CHRONOLOGY : THE RECONSTRUCTION PERIOD : 1783-1812 1335
Building is at the Head of Catharine Street Si Chathara Square."
—.If, C.C, (1784-1830,11: 294. OnOct,3i, the board appointed
a superintendent tor "the erection of the new Watch House in Chat¬
ham Square."—JtiU, II: 298. On Nov. 9, £100 was paid toward
this object,—Ibid., U: 300, See alao ibid., II: 301. See D 19.
Another petition, dated Oct. 22, to the aame effect as tbose of
June 20 (q. v.), ia presented to the common councU.—M. C. C.
(1784-1831), U: 295. This one adds that. If the Exchange SUp
is filled up, the small boats supplying tbe market would be deprived
of a sate and commodious harbour.—From the origind in metal
file No. 16, city derk's record-roora. See N 9.
The coramon councU passes an ordinance prohibiting every
boat and vessd, except tbe Paulus Hook ferry-boata, frora coming
into Cordandt SUp.—M. C, C. (1784-1831), II: 295-96,
The comraon councU orders that the derk prepare a report to
the legialature "on the aubject of the late Alma Houae Lottery"
(see Ap is).—M. C. C. (1784-1831), II: 296, 298.
Gov. Jay, io a message read before the senate and asserably,
says in part: "Difficulties were eiperienced in executing the benevo¬
lent intentions of the Legislature respecting a Lazaretto in tbe
vicinity of this dty. Ground conveniently situated could not be
purchased; and the placing It on Governor's Island, where it
could not have been erected at a proper distance from the garrison,
was Uable to strong objections. These difficulties have been re¬
moved by the liberdity of die Corporation ot the city. They
have gratuitously conveyed Bedlow's Island to the State [see
Ag 10] for this and auch other public uses as the Legldature may
from tirae to tirae direct. Certain buildings, erected there by the
French Republic, have been purchased, and prepared to Serve
the purpose of a Lazaretto tor tbe present—But as additions and
alterations will be neceasary; and as precautlona should be taken
to prevent that island frora being further diminished, by encroach¬
ments of the water, the appropriation of some money for these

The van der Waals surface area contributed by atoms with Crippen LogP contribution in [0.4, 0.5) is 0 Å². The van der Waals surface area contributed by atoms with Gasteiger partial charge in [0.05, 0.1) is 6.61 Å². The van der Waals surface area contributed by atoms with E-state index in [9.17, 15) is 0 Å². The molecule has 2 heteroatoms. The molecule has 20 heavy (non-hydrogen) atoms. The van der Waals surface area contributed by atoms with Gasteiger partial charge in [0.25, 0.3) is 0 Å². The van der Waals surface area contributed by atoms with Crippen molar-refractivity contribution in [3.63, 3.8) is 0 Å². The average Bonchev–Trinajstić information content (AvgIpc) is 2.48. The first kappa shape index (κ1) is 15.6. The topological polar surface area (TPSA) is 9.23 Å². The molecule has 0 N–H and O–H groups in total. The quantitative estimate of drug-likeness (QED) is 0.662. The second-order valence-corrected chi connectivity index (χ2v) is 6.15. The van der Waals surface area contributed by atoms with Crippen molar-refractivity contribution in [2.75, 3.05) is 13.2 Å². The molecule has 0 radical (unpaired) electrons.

objects, will be requiaite. , . ,"—Assemb. Jour., 20th sea a., 5.
For description of the establishment, see Dec. Regarding further
title to Bedloe's Idand, see F 15, 1800.
A number of the dergy and laity of the "Presbyterian, reformed
Dutch, Associate Rdormed, and Baptist Churches" form tbe New
York Missionary Society.—Argus, N 5, 1796.
An encounter takes place in Cortlandt St. "between tbe hon¬
ourable John Rutherford, Esq. a Senator ot the United States, and
Sir John Temple, Vice Counsd ot his Britannic Majesty." Ruther¬
ford "attacked Sir Jobn with an huge bludgeon on suspicion ot hia
being the author of a publication In which he supposes hiraaelf
called 'young Gripe-all,' and charged with being a tory during
the war." Sir John "defended himself with a small horse-whip."
The report further states that, notwithstanding disparity ot age
and weapons (Sir John being ahout 70, and Mr. Rutherford about
30), tbe latter was knocked down and "most terribly beaten."—
Centlnel of Freedom (Newark, N. J.), N 9, 1796. Sir John Temple's
death occurred in 1798 (q.v.). See also Rutherfurd's Family
Records and Events (1894), 220-21.
"The inhabitanta ot Morisanla and West-Chester have peti¬
tioned the Legislature for aid in opening tbe new road trora Harlera
Bridge [see Je 13 and S 27] through tbose towna. It is said thia
road will ahorten the distance to New-Haven 4 miles. . . ."—
Minerva, N 4, 1796. See, further, Mr 30, 1797.
The common council recelvea another petition (see Je 20, O 24)
against filling up the Exchange Slip.-M. C. C. (1784-1831),
II: 299. The origind (in metal file No. 16, city derk's record-
roora) is endorsed "read 9'^ Nov' 1796 k referred to the Com**
on the forraer Petition on that subject," Dated Nov, 4, it urges
that the slip be filled up instead ot being raerdy cleaned. These
petitioners state that "Many good Citizens in that part of the
City have in tbe last tew montha faUen a aacrifice to a violent
disorder," but "whether their Deaths may be attributed to that
nauseous Slip, or not, is a Question perhaps not easily decided."
Neverthdess, a "large part of the Citizens attribute the fatal
Fever to that Cause," and "many of the Faculty hold tbe same
opinion." They advise that, "If the Slip in question was filled
up to within forty feet of the North side of South Street, and a
Bridge placed across the mouth of the Slip, the width ot, and to
forra a part of. South Street, it would leave a tree access for sraaU
Craft under the Bridge, make a convenient span of forty teet tor
a landing above it," etc.
The common council orders payment of £19:14 to John DeWitt